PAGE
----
Today’s post continues the series on rose but it is perhaps a slight deviation from the usual type of posts that I write. However, I thought that it was both interesting, and relevant, to take a brief look at what rose means as a feminine essence, and the divinity attached to it throughout the centuries. How does that apply to rose as an essence, an aromatic to be used in therapeutic and perfume blends? Well, here’s my interpretation of that concept!
Symbolism of Rose Throughout the Centuries
There is no doubt that rose has been a sacred and divine symbol for many different cultures throughout the centuries. Think about how rose was incoporated into the church; its exuberant use by lovers such as Cleopatra and Marc Antony, and Napoleon and Josephine; and the decandance use of rose by the Romans who threw lavish parties with rose petals.
Rose has symbolized love, purity, Greek goddesses, and sisterhood – and therein lies the common thread, the feminine. Rose is often called the Queen of the Flowers, its flower petals and aroma as soft as a woman’s touch.
The Heart of Rose
In perfumery and aromatherapy, rose is regarded as a base note oil and aroma, or a soul note. To me, rose can cross that divide between a middle note, or heart note, and a soul note, depending upon the extract and exact rose species. Rose is both the heart and soul of a blend; after all, rose has a long association with matters of the heart – love – which also affect the soul, hence the term soul mate.
We often talk about following your heart’s desire, or in other words, connecting with your true life purpose. This can also be described as the feminine or divine essence, truly connecting with the Earth, its gifts, and each other.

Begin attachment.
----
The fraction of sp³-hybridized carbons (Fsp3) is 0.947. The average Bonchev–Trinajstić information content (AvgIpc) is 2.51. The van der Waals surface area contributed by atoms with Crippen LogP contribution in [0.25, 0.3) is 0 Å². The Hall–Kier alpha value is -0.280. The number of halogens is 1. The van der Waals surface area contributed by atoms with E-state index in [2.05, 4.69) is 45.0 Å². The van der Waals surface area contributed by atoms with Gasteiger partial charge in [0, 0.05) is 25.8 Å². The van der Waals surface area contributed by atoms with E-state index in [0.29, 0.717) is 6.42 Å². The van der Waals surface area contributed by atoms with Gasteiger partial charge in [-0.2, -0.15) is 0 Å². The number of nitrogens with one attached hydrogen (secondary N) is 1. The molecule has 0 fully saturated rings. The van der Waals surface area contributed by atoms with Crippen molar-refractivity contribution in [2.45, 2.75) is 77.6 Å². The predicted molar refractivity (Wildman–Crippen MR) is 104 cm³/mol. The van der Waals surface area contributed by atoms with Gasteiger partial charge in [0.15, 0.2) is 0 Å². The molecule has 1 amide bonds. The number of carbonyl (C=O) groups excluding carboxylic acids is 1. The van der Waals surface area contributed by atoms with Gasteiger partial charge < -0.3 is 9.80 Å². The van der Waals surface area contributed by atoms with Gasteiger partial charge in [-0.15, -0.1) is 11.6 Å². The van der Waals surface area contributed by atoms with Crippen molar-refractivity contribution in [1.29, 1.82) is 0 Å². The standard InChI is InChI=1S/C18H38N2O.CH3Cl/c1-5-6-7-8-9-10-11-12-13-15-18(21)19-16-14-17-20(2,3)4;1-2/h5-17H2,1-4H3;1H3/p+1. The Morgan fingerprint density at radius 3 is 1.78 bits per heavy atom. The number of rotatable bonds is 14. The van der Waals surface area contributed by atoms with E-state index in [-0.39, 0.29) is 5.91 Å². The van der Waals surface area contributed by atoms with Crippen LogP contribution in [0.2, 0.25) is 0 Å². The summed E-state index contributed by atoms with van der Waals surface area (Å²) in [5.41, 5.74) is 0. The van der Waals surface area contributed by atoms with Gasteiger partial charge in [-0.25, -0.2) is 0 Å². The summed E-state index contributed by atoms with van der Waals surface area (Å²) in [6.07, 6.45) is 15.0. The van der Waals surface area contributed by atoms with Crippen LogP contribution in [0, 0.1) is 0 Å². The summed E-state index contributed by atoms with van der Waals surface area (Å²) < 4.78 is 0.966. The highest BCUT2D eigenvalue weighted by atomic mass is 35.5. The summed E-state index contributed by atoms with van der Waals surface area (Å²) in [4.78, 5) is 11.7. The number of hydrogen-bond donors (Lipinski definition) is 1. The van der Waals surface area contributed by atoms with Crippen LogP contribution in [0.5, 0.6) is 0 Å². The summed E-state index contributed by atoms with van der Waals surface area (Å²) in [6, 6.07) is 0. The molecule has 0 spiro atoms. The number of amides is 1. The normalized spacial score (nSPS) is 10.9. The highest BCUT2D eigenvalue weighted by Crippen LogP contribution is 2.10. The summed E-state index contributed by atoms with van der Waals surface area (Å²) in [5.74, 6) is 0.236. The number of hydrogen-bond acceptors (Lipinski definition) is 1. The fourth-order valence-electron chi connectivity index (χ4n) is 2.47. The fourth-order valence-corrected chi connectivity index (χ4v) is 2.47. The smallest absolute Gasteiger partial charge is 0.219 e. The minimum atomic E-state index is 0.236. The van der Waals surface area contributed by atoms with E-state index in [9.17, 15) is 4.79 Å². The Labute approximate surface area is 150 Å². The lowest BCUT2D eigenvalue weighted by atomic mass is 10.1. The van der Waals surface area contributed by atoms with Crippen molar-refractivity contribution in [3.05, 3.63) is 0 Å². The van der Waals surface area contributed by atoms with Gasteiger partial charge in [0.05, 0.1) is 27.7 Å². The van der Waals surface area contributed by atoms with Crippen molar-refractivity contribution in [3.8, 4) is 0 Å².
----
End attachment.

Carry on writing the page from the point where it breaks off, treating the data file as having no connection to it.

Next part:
The Creativeness of Rose
Why chose rose as the flower and aroma to connect to this divine essence? Rose parallels a lot of characteristics associated with the feminine essence and the female form. For instance, rose petals are soft, colorful, and aromatic (sometimes) but there is also the thorny, protective side of rose. Many women can also identify with these characteristics, and it should not be something we run or hide from, but embrace in all of its imperfectiveness.
Rose as an aroma is made up of so many complex components that not all of them have yet been identified. We are talking hundreds of different, subtle chemical components that give each rose its fragrance. Imagine blending, and creating, with all of these subtle changes! Not only does it inspire creativity in the aromatherapist and perfumer, but also the artist, the flower grower, the florist, the gardener, just YOU – all can tap into the creativity that this complex aroma presents.
Aromatic Blending with Rose
Rose is a versatile therapeutic aroma; it is used in all types of skincare products for different skin issues; it is used for stress, depression, and anxiety; it aids in sleep and with headaches; and it addresses many problems that women encounter through their life cycle. It’s gentle enough to be used with babies and children and may help to increase confidence and reduce jealousy in little ones. To me, it is a nuturing and protective oil, another parallel with the feminine.
From an aromatherapist’s and perfumer’s point of view, the aroma of rose can be found not just in rose itself, but in other plants and fragrances, too. Examine the different layers that each plant and/or oil presents, and you will discover that rose exists in many forms. In my opinion, blending with rose can help you to grow as an aromatic formulator and it may help you to truly tap into your divine feminine!
Learn More About Rose with Sedona Aromatherapie
I will conclude this double rose trilogy with a double post of rose aromatic recipes, over the next two weeks, to demonstrate the topic discussed in this post. In addition, don’t forget to check out the Sedona Aromatherapie Linguistics of AromaticsTM Program.
The views expressed in this article belong to the author but the author is a 20 year veteran in the health care and aromatherapy industry, a UK-certified aromatherapist, published author in aromatherapy, an approved education provider for the National Association for Holistic Aromatherapy (NAHA), an aromatherapy business owner, a consultant, and Chief Editor for the NAHA Aromatherapy Journal.